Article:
Price competitiveness and transparency is vital to WA sheep industry

Terry Sim January 31, 2018

Sheep and lambs at the Muchea saleyards in WA. Picture – WAMIA.

SHEEP and lamb price competitiveness and transparency with the eastern states is vital to the future of Western Australia’s sheep meat and wool industry, according to WAFarmers livestock executive officer Kim Haywood.

Ms Haywood this week said a report exploring Australian sheep market structures and systems has acknowledged the significant price differences paid by meat processors in Western Australia for mutton, lamb and skins, when compared to prices paid in the eastern states.

The WAFarmers officer also highlighted to Sheep Central the role the WA-eastern states sheep and lamb price disparities played in WA flock retention and growth following increased west-to-east stock movements in recent months.

The Sheepmeat Market Structures and Systems Investigation report, released by Sheep Producers Australia, clearly identified that trade lamb and skin values are considerably lower than other states, and have been so for many years, she said.

“The report identified that prices paid in WA for trade lambs were consistently below prices paid at peak times for trade lambs in the southern eastern states, with a 10 to 20 percent price lift compared to 20 to 60pc price lift in southern eastern states,” she said.

“The largest variations in skin values appear to come out of the saleyard system, a system which is vital to the continuing competitive nature of the WA livestock industry.

“This makes it difficult to ascertain exactly what values are put on skins when offered as sale lots,’ Ms Haywood said.

“While there are challenges involved in the skin trade in WA, we find it impossible to justify these local issues being the only reason for such a massive difference in skin values between WA and the east.”

West-east sheep movements increase with price gap

The report found that the price gap between east and west markets has been quite large for extended periods, including during 2010, 2013, 2015 and 2016, when it climbed above 100c/kg. The report’s analysis of South Australian processor purchases from WA farms revealed that west-to-east trade flows generally occurred when the price gap is 50-100c/kg or greater.

Ms Haywood said the disparity in prices between Western Australian and eastern states markets for similar sheep meat categories, and the lack of transparency and accuracy in reporting, was limiting WA flock growth and industry development.

“Over the last three to four months we’ve had the greatest movement of sheep in all categories going (east) across the (SA-WA) border.

“That has a huge impact on our processors and market demand for Western Australia,” she said.

“It would be really good for our supply chains here to get some resolutions to some of the pricing issues.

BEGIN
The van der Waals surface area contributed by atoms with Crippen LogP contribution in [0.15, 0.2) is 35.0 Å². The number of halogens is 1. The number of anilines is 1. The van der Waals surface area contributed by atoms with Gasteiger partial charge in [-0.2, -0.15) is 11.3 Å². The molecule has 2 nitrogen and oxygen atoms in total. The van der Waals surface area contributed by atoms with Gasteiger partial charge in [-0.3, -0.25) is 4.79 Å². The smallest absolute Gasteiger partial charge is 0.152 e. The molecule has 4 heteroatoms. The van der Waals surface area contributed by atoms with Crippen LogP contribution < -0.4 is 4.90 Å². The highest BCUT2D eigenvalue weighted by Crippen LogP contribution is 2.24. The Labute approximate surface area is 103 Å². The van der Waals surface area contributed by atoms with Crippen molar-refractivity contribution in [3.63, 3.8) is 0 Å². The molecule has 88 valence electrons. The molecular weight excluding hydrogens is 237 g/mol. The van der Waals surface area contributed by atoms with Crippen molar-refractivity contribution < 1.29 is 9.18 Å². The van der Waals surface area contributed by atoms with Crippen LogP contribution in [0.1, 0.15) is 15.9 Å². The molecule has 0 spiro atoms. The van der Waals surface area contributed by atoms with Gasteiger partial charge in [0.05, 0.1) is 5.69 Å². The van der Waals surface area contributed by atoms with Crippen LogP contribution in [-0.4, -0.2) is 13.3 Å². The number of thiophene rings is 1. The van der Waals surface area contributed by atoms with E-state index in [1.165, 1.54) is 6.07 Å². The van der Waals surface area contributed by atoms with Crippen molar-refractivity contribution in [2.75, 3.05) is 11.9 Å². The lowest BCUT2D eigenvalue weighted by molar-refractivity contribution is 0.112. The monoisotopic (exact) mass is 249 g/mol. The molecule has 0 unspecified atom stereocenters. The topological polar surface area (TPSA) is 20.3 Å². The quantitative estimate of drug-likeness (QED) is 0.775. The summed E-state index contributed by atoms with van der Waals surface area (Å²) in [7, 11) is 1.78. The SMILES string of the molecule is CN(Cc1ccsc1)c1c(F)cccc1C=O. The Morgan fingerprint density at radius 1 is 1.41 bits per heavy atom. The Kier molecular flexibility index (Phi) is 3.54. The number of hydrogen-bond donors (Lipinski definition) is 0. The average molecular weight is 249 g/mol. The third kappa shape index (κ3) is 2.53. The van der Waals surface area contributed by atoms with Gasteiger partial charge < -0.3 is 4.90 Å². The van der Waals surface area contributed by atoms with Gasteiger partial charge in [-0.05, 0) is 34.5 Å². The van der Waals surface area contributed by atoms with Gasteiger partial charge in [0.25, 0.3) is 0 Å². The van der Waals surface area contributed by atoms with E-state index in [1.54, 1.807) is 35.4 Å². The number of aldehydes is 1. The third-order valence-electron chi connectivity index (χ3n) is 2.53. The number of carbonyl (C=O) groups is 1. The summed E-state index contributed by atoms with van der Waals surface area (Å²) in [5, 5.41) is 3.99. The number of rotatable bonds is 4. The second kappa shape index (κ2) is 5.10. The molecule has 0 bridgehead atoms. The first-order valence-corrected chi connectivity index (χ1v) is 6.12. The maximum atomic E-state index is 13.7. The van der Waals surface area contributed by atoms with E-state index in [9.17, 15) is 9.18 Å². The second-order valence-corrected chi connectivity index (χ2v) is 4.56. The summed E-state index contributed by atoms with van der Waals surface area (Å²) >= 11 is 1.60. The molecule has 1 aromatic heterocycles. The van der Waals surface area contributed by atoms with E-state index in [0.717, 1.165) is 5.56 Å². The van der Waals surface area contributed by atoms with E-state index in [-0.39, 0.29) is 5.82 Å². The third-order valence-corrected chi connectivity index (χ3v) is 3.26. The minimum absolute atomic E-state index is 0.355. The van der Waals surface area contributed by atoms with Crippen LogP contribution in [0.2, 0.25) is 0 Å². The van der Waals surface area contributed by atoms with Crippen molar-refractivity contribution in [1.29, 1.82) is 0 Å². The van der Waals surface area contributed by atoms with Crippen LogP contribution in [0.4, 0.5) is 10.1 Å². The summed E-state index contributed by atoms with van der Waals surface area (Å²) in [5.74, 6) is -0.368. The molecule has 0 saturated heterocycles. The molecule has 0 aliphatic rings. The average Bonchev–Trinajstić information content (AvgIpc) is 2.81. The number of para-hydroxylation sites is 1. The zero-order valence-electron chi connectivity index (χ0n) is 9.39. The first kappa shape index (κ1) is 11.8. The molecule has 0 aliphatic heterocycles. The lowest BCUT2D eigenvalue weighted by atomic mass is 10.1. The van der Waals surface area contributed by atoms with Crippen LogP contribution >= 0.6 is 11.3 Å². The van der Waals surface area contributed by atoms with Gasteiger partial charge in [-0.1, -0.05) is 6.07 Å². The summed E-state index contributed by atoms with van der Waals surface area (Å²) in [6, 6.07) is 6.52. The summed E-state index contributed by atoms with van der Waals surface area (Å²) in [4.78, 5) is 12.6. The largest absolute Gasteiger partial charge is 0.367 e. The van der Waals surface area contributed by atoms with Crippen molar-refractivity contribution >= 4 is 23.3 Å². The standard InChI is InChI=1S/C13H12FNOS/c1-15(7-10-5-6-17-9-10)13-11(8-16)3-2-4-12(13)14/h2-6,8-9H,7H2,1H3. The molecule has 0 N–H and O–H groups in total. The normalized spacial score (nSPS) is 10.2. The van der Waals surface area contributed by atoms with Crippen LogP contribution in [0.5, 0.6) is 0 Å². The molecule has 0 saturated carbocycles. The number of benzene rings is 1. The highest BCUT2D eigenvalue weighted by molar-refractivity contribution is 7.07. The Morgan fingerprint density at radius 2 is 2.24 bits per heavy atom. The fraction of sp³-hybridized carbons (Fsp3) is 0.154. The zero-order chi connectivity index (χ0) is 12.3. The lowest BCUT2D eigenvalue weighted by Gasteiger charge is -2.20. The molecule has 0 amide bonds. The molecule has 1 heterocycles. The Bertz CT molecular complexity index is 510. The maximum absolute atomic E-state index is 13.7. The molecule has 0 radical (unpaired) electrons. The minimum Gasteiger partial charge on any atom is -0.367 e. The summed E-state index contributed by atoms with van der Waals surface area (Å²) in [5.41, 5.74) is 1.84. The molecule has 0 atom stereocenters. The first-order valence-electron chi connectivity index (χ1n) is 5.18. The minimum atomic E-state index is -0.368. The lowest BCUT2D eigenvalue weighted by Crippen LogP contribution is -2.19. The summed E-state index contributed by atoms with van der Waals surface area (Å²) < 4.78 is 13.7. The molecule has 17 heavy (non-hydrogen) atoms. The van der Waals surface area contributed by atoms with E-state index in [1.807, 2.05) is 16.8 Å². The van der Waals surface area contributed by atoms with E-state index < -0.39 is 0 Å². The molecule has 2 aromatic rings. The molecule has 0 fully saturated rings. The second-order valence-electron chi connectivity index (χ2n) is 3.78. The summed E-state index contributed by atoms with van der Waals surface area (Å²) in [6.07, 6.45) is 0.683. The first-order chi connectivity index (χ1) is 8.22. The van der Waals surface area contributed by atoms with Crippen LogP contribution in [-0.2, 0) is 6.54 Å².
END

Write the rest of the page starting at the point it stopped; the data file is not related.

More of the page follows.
“Our priority is to stop the decline in the WA sheep flock and turn that around and get some real profitability to encourage more people, particularly in the grain belt, to get back into sheep.”

Ms Haywood said if it can be proven that the WA sheep meat industry had good gross margins for producers within grain production systems and assuming good dog control, then “we can stop the haemorrhaging of the flock.”

“If we can get this sorted it would help everyone within the supply chain.”

Sheep Central has learned that an estimated record 129,549 lambs and 85,462 adult sheep, mostly Merino ewes, were trucked east out of WA from July-November 2017, including 57,590 in July alone. The recent massive east-west displacement of lambs has already exceeded the 101,663 head trucked across the border in the entire 2016-17 financial year, when 211,917 adult sheep were also consigned to eastern states buyers. In 2015-16, 30,016 lambs and 48,678 adult sheep from WA were sent east.

National price reporting needs to improve

Ms Haywood said there was a need for price reporting that truly reflected the actual prices being paid nationally at saleyards, over the hook at processors, on AuctionsPlus and by live exporters.

“Online platform data prices are not analysed or included in existing price reporting platforms.

“Their inclusion would significantly improve the overall accuracies of all price reports for all sheep types,” she said.

“There would be strong benefits in standardising the collection times and sheep categories for over the hook price reporting, as this would allow more consistent analysis and comparisons to keep buyers and sellers better informed.”

“Live export prices are strongly correlated and are generally a better price indicator for trade lamb prices in WA compared to saleyard, over the hook or direct price reporting at present.”

Ms Haywood said organisation of improved price reporting would require the co-operation of processors, Meat & Livestock Australia and producers, and could avoid the need for an ACCC-type investigation into sheep and lamb marketing. Conversion of live prices to carcase had also been an issue in WA, she said.

“The development, publication and promotion of an ‘Endemic Disease Information System’ will also help to improve carcase price transparency, by clarifying the understanding of carcase downgrading issues impacting carcase weights and trimming processes.”

Ms Haywood said the issue had received good support on a local level, with Darren West MLC and Rick Mazza MLC raising the issue in WA’s State Parliament prior to the report being undertaken.

“We will now work closely with SPA, state farming organisations and other industry stakeholders to draft an industry response to the inquiry.”

Click here to read the full SPA Sheepmeat Market Structures and Systems Investigation report.


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